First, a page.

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Amazon Jedi lawsuit

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Amazon is taking on President Trump over the Pentagon’s decision to award the $10 billion Joint Enterprise Defense Infrastructure (JEDI) contract to Microsoft. In a lawsuit filed in the U.S. Court of Federal Claims, Amazon Web Services alleges Trump interfered with the contract decision that it should have won. The estimated $10 billion contract is for cloud computing services for the Defense Department.

Amazon must mount a PR campaign in addition to legal filings and court arguments to overturn the award.

Suit Says Trump Interfered in Contract Decision

Although the lawsuit is sealed to protect trade secrets, media reports state that Amazon argues that it lost the bid because of Trump’s interference. Amazon cites two videos of Trump to support its claim. In a video of a 2016 campaign rally in Texas, Trump said Amazon will have “problems” if he was elected, according to Vox.

At a press conference in July, Trump told the media he was seriously considered getting involved in the decision. “I’m getting tremendous complaints. Great companies are complaining about it,” Trump said, “so we’re going to take a look at it. We’ll take a very strong look at it.”

Amazon will also cite a Fox News video that Trump retweeted, the Washington Post reports. The video calls the contract “the Bezos bailout” and alleges “shady dealings” between Amazon and the Pentagon.

Amazon may have other material to draw on. Trump’s animosity toward both Amazon and Amazon CEO Jeff Bezos, who also owns The Washington Post, is well-known. Trump has often criticized the Post’s critical reporting as “fake news.” A biography of former Defense Secretary James Mattis, written by former Mattis speechwriter and communications director Guy Snodgrass, states that Trump got personally involved in the contract in order to “screw Amazon.”

Viewed as Favorite to Win Contact

Observers considered Amazon the favorite to win the contract, part of an extensive Defense Department project to modernize its digital capabilities.

“AWS is uniquely experienced and qualified to provide the critical technology the U.S. military needs, and remains committed to supporting the DoD’s modernization efforts,” an Amazon Web Services spokesperson told The Hill. “We believe it’s critical for our country that the government and its elected leaders administer procurements objectively and in a manner that is free from political influence. Numerous aspects of the JEDI evaluation process contained clear deficiencies, errors, and unmistakable bias- and it’s important that these matters be examined and rectified.”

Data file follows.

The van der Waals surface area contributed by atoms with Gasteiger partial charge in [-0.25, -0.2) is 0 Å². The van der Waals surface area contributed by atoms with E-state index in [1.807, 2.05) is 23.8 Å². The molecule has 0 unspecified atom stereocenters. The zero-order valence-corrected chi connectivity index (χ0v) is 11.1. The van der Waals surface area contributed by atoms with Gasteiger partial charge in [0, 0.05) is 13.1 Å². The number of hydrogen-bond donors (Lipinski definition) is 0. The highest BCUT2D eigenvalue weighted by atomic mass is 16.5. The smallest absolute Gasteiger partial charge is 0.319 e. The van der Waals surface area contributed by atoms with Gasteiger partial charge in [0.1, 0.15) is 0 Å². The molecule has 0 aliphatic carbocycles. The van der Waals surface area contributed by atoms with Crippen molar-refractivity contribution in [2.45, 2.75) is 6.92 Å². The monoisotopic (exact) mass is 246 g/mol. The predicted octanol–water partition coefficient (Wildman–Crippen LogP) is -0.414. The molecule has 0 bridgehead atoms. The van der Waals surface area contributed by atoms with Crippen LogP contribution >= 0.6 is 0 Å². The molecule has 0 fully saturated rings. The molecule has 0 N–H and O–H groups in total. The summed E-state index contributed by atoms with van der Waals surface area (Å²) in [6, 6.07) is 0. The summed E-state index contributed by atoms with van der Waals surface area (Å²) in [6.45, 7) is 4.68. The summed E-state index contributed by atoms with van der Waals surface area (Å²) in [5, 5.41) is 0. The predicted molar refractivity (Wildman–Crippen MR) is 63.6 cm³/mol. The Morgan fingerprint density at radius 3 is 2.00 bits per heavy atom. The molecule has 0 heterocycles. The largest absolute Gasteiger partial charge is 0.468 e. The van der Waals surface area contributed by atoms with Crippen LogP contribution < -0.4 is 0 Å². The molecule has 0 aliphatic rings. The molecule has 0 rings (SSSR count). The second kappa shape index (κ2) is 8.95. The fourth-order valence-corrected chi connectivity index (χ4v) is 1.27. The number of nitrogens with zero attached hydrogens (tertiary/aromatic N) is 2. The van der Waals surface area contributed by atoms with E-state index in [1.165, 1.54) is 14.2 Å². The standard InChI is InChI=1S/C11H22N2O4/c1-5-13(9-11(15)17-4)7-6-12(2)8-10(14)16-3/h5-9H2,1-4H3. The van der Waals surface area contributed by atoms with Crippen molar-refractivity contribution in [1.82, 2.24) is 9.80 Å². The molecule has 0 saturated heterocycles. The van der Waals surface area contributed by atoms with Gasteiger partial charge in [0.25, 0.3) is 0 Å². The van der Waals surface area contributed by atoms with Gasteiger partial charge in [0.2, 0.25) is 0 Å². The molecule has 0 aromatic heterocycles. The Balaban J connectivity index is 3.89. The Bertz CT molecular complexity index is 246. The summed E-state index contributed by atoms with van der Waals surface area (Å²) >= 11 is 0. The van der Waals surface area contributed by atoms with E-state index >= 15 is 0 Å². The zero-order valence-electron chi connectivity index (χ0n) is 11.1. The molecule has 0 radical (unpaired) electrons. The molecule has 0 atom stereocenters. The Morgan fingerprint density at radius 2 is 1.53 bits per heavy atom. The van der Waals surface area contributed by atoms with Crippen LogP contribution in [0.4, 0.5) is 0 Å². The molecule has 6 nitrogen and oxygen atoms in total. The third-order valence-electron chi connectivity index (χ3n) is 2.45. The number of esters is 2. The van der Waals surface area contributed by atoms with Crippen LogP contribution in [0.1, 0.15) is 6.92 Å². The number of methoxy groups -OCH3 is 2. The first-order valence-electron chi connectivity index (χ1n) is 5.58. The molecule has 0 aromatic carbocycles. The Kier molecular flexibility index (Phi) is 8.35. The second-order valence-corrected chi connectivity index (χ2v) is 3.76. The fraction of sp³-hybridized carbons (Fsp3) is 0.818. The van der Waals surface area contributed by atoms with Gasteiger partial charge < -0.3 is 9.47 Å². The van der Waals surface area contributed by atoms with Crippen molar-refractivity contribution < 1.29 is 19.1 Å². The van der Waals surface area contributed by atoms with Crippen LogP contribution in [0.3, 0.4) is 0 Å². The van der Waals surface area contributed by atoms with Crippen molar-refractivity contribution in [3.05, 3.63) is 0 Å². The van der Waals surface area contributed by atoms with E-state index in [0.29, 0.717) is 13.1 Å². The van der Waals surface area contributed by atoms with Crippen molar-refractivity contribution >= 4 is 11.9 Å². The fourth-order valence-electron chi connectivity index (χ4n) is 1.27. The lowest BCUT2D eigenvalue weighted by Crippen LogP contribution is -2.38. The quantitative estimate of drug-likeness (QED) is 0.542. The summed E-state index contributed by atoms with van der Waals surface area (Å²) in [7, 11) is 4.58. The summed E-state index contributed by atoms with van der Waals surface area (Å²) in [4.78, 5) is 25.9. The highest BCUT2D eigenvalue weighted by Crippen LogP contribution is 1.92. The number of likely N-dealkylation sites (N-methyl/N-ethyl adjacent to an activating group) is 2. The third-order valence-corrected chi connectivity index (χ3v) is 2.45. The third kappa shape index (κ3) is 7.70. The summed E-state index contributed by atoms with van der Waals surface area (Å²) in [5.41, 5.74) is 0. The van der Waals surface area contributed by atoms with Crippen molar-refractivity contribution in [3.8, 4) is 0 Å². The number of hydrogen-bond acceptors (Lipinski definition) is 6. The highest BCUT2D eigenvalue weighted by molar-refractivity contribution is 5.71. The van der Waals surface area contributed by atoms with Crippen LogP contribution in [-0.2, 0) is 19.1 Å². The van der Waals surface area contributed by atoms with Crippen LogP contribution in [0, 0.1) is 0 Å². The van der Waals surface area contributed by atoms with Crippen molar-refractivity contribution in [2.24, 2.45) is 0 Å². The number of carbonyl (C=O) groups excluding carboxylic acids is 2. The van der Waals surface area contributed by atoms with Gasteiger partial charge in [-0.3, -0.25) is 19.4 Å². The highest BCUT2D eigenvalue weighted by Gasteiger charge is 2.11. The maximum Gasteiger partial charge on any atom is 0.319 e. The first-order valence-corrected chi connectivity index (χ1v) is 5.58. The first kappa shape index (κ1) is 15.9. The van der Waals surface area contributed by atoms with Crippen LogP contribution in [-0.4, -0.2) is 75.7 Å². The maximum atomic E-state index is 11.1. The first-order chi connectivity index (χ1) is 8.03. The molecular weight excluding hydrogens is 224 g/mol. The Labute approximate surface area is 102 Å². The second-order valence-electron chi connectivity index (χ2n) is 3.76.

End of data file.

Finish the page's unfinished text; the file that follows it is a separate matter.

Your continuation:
Tough Battle for Amazon

Amazon will face a “steep uphill battle,” Franklin Turner, a government contracting lawyer and partner with the law firm McCarter & English, told The Hill. It’s technically legal for a president to get involved in a federal contracting process, but it’s against well-established regulations for contract awards to involve factors outside what was defined in the bid solicitation. Besides proving Trump’s disdain for Amazon, its lawyers must show that his feelings influenced the Pentagon’s decision.

As the lawsuit progresses, it may become as much a public relations battle as legal clash. It will be essential for Amazon to coordinate its PR and legal strategies. If lawyers don’t inform PR professionals about their legal strategies, media spokespeople may unintentionally wreck their legal defense. Lawyers should review and clear media statements and other PR actions. Although timely communication is crucial, rushing to release statements can lead to more problems. It will be an interesting and possibly precedent-setting PR strategy and campaign for PR professionals to watch.

Bottom Line: Amazon’s unprecedented lawsuit over the lucrative JEDI contract will entail both legal and public relations fronts. To win the case and bolster its image, the company will need to elevate its emphasis on PR in order to sway public opinion and persuade the DOD procurement officials to reverse the decision. Then, of course, Microsoft will protest and commence legal action. The DOD may not fill its cloud computing needs for years.